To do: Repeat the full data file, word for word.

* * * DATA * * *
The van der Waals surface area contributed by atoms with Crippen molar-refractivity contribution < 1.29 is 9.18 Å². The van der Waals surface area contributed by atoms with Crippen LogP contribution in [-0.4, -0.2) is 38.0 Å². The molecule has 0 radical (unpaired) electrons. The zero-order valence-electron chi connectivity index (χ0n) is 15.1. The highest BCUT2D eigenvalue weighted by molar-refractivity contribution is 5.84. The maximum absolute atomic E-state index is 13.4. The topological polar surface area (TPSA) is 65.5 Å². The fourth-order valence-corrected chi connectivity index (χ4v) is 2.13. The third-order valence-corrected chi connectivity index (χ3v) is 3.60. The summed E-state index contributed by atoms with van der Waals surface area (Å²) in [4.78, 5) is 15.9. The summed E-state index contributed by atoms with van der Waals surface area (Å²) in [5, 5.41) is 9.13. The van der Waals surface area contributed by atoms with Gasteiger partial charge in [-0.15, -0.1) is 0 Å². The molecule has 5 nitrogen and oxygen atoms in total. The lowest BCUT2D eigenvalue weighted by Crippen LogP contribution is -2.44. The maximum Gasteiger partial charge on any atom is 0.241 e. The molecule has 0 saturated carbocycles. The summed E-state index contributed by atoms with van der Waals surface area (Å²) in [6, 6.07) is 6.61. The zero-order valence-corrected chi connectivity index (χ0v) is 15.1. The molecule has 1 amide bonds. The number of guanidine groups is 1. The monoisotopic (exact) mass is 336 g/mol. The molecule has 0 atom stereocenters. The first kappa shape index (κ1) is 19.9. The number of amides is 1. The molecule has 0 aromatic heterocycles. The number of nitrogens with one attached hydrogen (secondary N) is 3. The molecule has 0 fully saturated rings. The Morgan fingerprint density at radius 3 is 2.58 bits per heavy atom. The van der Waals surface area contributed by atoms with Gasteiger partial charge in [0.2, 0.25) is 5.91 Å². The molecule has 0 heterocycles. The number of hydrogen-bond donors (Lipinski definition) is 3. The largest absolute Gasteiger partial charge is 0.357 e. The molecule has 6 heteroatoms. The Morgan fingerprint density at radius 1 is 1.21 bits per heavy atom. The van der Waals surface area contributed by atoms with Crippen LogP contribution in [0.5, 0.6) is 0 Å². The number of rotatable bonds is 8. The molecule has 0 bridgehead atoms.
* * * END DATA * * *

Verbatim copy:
The van der Waals surface area contributed by atoms with Crippen molar-refractivity contribution < 1.29 is 9.18 Å². The van der Waals surface area contributed by atoms with Crippen LogP contribution in [-0.4, -0.2) is 38.0 Å². The molecule has 0 radical (unpaired) electrons. The zero-order valence-electron chi connectivity index (χ0n) is 15.1. The highest BCUT2D eigenvalue weighted by molar-refractivity contribution is 5.84. The maximum absolute atomic E-state index is 13.4. The topological polar surface area (TPSA) is 65.5 Å². The fourth-order valence-corrected chi connectivity index (χ4v) is 2.13. The third-order valence-corrected chi connectivity index (χ3v) is 3.60. The summed E-state index contributed by atoms with van der Waals surface area (Å²) in [4.78, 5) is 15.9. The summed E-state index contributed by atoms with van der Waals surface area (Å²) in [5, 5.41) is 9.13. The van der Waals surface area contributed by atoms with Gasteiger partial charge in [-0.15, -0.1) is 0 Å². The molecule has 5 nitrogen and oxygen atoms in total. The lowest BCUT2D eigenvalue weighted by Crippen LogP contribution is -2.44. The maximum Gasteiger partial charge on any atom is 0.241 e. The molecule has 0 saturated carbocycles. The summed E-state index contributed by atoms with van der Waals surface area (Å²) in [6, 6.07) is 6.61. The zero-order valence-corrected chi connectivity index (χ0v) is 15.1. The molecule has 1 amide bonds. The number of guanidine groups is 1. The monoisotopic (exact) mass is 336 g/mol. The molecule has 0 atom stereocenters. The first kappa shape index (κ1) is 19.9. The number of amides is 1. The molecule has 0 aromatic heterocycles. The number of nitrogens with one attached hydrogen (secondary N) is 3. The molecule has 0 fully saturated rings. The Morgan fingerprint density at radius 3 is 2.58 bits per heavy atom. The van der Waals surface area contributed by atoms with Gasteiger partial charge in [0.2, 0.25) is 5.91 Å². The molecule has 0 heterocycles. The number of hydrogen-bond donors (Lipinski definition) is 3. The largest absolute Gasteiger partial charge is 0.357 e. The molecule has 6 heteroatoms. The Morgan fingerprint density at radius 1 is 1.21 bits per heavy atom. The van der Waals surface area contributed by atoms with Crippen LogP contribution in [0.5, 0.6) is 0 Å². The number of rotatable bonds is 8. The molecule has 0 bridgehead atoms.